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San Francisco 49ers Vernon Davis (85) scores a touchdown against New York Giants safety Kenny Phillips (21) in the fourth quarter at Candlestick Park in San Francisco, Calif. on Sunday, November 13, 2011. (Nhat V. Meyer/Mercury News)

Green Bay, Wis. -- By upsetting the Green Bay Packers on Sunday, the New York Giants have a chance to represent the NFC in the Super Bowl -- and take care of some unfinished business.

The Giants knocked off the defending Super Bowl champion Packers 37-20 at Lambeau Field to advance to the NFC Championship game against the 49ers this Sunday at Candlestick Park. These same two teams met at the same location in Week 10, and the 49ers notched a 27-20 win.

New York drove to San Francisco's 10-yard line in the final seconds, but 49ers defensive end Justin Smith batted down Eli Manning's fourth-down pass to preserve the win.

"We felt like we could have beat 'em," Giants safety Deon Grant said. "It came down to a few plays here and there, and I have to take my hat off to them because they dialed up the right plays to beat us.

"But we felt like we should have beat them."

New York (11-7) now travels to San Francisco (14-3) for the most improbable of NFC Championship games.

"Everybody wrote us off. They always do that," said Giants defensive end Osi Umenyiora, whose team was once 7-7. "So we're just going to keep on fighting ... and hopefully we'll keep things going."

The Giants are in the midst of a four-game winning streak and have the same type of momentum they did in 2007, when they entered the postseason as a No. 5 seed, won three road games, then stunned the previously undefeated New England Patriots in the Super Bowl.

This season New York had to win its final two regular-season games just to reach the playoffs. The fourth-seeded Giants then thrashed Atlanta 24-2 and then stunned the previously 15-1 Packers.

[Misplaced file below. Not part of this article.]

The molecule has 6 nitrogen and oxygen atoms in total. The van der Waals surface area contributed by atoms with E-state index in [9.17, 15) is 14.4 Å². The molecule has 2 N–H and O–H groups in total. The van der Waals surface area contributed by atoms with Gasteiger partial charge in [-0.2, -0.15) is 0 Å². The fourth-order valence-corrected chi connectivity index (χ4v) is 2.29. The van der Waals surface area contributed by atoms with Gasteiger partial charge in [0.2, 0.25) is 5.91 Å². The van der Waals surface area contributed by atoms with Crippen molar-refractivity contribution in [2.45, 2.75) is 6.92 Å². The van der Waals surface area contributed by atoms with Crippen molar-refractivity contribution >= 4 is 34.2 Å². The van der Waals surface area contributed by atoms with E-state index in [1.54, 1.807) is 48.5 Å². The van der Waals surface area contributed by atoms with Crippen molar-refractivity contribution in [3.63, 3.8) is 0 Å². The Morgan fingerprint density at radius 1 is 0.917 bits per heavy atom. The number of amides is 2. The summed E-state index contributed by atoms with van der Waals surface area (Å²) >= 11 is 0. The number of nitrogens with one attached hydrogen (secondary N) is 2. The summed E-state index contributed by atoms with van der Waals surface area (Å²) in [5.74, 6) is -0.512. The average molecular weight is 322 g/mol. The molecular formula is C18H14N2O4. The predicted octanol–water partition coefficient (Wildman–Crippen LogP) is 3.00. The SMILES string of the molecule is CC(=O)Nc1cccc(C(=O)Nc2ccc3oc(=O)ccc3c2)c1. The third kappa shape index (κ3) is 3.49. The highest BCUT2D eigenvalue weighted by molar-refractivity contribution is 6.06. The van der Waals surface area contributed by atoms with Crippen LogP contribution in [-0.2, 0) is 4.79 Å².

"I think that we started to believe and trust each other," said Giants coach Tom Coughlin. "Success breeds confidence, and they are a pretty confident group."

The Giants' greatest strides have come in the secondary, a unit that was shredded most of the year and finished 29th in pass defense.

The playoffs have been a different story, though.

On Sunday, the Giants held Packers quarterback Aaron Rodgers -- the NFL's probable MVP -- to a passer rating of 78.5. That was Rodgers' lowest rating in a full game since Oct. 31, 2010, a stretch of 25 games.

In the wild-card round one week earlier, Atlanta's Matt Ryan had a paltry passer rating of 71.1.

"We did our job, and I guess that's what pretty much kept (Rodgers) out of sync," Giants cornerback Aaron Ross said of slowing Rodgers. "On the back end we held 'em down, and the front four got after him and put pressure on him."

Much of the Giants' improvement can be traced to the better play of Ross and their safeties.

Offensively, Manning has thrown six postseason touchdowns, just one interception, and has a passer rating of 121.7.

"We're hot right now," Giants tight end Travis Beckum said. "We're very hot, and I think we're a very dangerous team."